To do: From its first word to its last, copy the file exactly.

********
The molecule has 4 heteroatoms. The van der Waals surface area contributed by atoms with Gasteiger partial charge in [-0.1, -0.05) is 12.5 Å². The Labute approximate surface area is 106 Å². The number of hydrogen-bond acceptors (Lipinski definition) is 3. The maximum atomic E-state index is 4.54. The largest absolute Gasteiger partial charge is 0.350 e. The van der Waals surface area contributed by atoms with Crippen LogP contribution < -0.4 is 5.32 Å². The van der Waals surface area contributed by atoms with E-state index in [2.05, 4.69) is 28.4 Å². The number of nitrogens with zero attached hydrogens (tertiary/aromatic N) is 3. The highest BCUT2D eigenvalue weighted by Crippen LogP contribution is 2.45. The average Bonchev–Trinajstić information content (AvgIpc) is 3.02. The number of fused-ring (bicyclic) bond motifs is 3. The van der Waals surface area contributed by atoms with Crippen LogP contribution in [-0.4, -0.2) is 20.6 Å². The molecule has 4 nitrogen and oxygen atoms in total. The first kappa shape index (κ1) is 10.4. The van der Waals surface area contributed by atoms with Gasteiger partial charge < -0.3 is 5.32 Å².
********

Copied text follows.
The molecule has 4 heteroatoms. The van der Waals surface area contributed by atoms with Gasteiger partial charge in [-0.1, -0.05) is 12.5 Å². The Labute approximate surface area is 106 Å². The number of hydrogen-bond acceptors (Lipinski definition) is 3. The maximum atomic E-state index is 4.54. The largest absolute Gasteiger partial charge is 0.350 e. The van der Waals surface area contributed by atoms with Crippen LogP contribution < -0.4 is 5.32 Å². The van der Waals surface area contributed by atoms with E-state index in [2.05, 4.69) is 28.4 Å². The number of nitrogens with zero attached hydrogens (tertiary/aromatic N) is 3. The highest BCUT2D eigenvalue weighted by Crippen LogP contribution is 2.45. The average Bonchev–Trinajstić information content (AvgIpc) is 3.02. The number of fused-ring (bicyclic) bond motifs is 3. The van der Waals surface area contributed by atoms with Crippen LogP contribution in [-0.4, -0.2) is 20.6 Å². The molecule has 4 nitrogen and oxygen atoms in total. The first kappa shape index (κ1) is 10.4. The van der Waals surface area contributed by atoms with Gasteiger partial charge < -0.3 is 5.32 Å².